The extensive funeral was closely watched for signs of shifts in power in the country’s enigmatic leadership. Mr. Kim’s two elder brothers, Kim Jong-nam and Kim Jong-chol, were nowhere to be seen.Jong-un has clearly assumed power and is prominently featured in the ceremonies. His two brothers are not present. Walking behind Jong-un was Jang Song Thaek, Kim Jong Il's brother-in-law and a vice chairman of the powerful National Defense Commission who is expected to play a crucial role in helping Kim Jong Un take power.
Leading the funeral alongside and behind Mr. Kim were a familiar mix of military generals and party secretaries, including elderly stalwarts from the days of Kim Jong-il and his father, the North’s founding president, Kim Il-sung, and younger officials who expanded their influence while playing crucial roles in grooming the son as successor under the father’s tutelage.
Most prominent were the two men whose names seldom fail to pop up when North Korea watchers tried to dissect the palace intrigues in the capital, Pyongyang: Jang Song-taek, Kim Jong-un’s uncle and vice chairman of the powerful National Defense Commission, and Ri Yong-ho, head of the North Korean military’s general staff.
Mr. Jang’s influence as power broker expanded after Kim Jong-il, his brother-in-law, suffered a stroke in 2008. He appeared committed to extending the Kim family’s rule to the third generation but his own personal ambition remains shrouded in mystery.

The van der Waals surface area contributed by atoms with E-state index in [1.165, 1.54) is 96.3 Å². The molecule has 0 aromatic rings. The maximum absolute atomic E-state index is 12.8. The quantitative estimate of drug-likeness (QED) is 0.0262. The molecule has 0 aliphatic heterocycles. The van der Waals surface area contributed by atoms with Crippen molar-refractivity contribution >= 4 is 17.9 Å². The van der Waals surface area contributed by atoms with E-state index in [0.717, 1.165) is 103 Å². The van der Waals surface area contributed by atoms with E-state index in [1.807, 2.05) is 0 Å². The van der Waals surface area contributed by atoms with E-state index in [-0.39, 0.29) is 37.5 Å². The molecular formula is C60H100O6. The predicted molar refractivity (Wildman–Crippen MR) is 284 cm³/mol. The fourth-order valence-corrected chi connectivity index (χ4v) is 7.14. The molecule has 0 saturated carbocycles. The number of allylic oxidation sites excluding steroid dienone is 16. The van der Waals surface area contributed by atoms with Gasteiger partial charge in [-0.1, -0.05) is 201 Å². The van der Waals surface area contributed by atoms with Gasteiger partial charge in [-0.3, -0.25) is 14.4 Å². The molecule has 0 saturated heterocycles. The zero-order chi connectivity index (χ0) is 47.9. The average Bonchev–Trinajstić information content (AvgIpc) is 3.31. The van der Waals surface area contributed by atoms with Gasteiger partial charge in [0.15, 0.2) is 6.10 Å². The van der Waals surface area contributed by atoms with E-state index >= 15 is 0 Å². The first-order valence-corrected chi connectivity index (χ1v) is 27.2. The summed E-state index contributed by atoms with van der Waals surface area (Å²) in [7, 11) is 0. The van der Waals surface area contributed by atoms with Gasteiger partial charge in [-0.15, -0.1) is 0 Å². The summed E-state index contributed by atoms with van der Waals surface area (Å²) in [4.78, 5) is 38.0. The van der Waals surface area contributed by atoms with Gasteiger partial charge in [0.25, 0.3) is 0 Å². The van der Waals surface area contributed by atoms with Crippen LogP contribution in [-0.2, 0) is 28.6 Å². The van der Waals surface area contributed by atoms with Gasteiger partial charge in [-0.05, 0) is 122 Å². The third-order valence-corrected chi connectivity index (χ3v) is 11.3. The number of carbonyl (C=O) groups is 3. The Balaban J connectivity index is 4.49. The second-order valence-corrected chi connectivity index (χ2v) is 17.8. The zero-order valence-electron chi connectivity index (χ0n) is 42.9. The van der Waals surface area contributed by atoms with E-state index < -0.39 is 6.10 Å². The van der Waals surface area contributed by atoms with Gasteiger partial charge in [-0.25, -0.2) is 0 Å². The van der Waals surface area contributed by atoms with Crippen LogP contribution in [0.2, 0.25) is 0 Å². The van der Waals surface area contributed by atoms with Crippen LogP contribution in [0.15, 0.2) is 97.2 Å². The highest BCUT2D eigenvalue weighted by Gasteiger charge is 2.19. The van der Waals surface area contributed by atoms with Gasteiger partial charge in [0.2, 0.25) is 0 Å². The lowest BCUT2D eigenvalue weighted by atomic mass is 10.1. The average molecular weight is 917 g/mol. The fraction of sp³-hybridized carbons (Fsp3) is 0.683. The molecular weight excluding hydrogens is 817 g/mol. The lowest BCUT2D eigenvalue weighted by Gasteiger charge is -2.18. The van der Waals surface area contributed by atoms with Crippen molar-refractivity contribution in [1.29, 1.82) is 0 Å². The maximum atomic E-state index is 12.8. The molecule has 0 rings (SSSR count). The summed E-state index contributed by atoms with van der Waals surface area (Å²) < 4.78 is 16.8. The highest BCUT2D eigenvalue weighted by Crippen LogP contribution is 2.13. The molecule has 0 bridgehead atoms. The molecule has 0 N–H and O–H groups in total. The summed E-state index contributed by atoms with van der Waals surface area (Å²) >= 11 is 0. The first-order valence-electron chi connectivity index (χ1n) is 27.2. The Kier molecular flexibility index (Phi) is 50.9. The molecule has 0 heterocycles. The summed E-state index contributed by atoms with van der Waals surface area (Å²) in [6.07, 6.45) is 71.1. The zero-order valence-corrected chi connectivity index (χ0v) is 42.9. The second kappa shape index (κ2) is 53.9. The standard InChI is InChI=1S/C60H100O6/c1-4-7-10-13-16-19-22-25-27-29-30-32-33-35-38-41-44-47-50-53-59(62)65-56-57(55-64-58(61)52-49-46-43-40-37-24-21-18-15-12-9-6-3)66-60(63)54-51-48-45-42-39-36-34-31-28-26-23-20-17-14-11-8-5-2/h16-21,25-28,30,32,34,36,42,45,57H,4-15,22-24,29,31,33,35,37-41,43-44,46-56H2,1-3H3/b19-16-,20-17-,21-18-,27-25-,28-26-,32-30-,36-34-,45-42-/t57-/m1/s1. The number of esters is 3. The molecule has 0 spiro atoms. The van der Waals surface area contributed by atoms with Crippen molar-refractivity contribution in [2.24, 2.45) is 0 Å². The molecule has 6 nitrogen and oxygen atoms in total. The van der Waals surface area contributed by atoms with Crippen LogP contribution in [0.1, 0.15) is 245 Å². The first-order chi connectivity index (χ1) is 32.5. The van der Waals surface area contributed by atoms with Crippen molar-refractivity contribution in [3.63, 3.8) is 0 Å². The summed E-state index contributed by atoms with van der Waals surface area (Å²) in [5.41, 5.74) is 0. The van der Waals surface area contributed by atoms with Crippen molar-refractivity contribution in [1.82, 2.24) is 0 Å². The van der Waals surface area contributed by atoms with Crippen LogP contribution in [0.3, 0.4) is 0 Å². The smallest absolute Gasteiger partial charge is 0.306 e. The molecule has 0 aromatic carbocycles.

Mr. Ri, a relatively unknown figure during most of Kim Jong-il’s rule, rose to prominence in the past two years as the late leader began grooming his son as heir. He is now considered an important backer of Kim Jong-un in the Korean People’s Army, whose support is key to his consolidation of power.
“If anything, the funeral indicates that Jang Song-taek and Ri Yong-ho will be the closest aides to Kim Jong-un,” said Yoo Ho-yeol, a North Korea expert at Korea University.
Less certain was whether and how a potential power game might play out among these aging generals and party secretaries more than twice Mr. Kim’s age. He could become either a forceful leader or a figurehead, depending on whether he can replicate the skills of his father, who kept the elites in line both by stocking their households with foreign luxury goods and by dispatching anyone who fell out of favor to labor camps, analysts said.
On the surface, the funeral appeared to proceed with a totalitarian choreography.
Kim Jong-un walked with one hand on the hearse and the other raised in salute. Neat rows of soldiers in olive-green uniforms stood, hats off and bowing, in front of the Kumsusan mausoleum, where Kim Jong-il’s body had been lying in state since his death was announced on Dec. 19.
The North Korean propagandists are busy claiming that the snowfall is the heavens reacting to the death of a heavenly leader. It's also not surprising that there are huge crowds of mourners lining the funeral procession route. The cult of personality surrounding the Kim clan is all-consuming, and anyone who wavered from the party line could find themselves disappeared into the gulag archipelago. There are surely some who do mourn his loss, but this is a country where the regime controls the media, limits access to news from the outside world, and lives in abject poverty.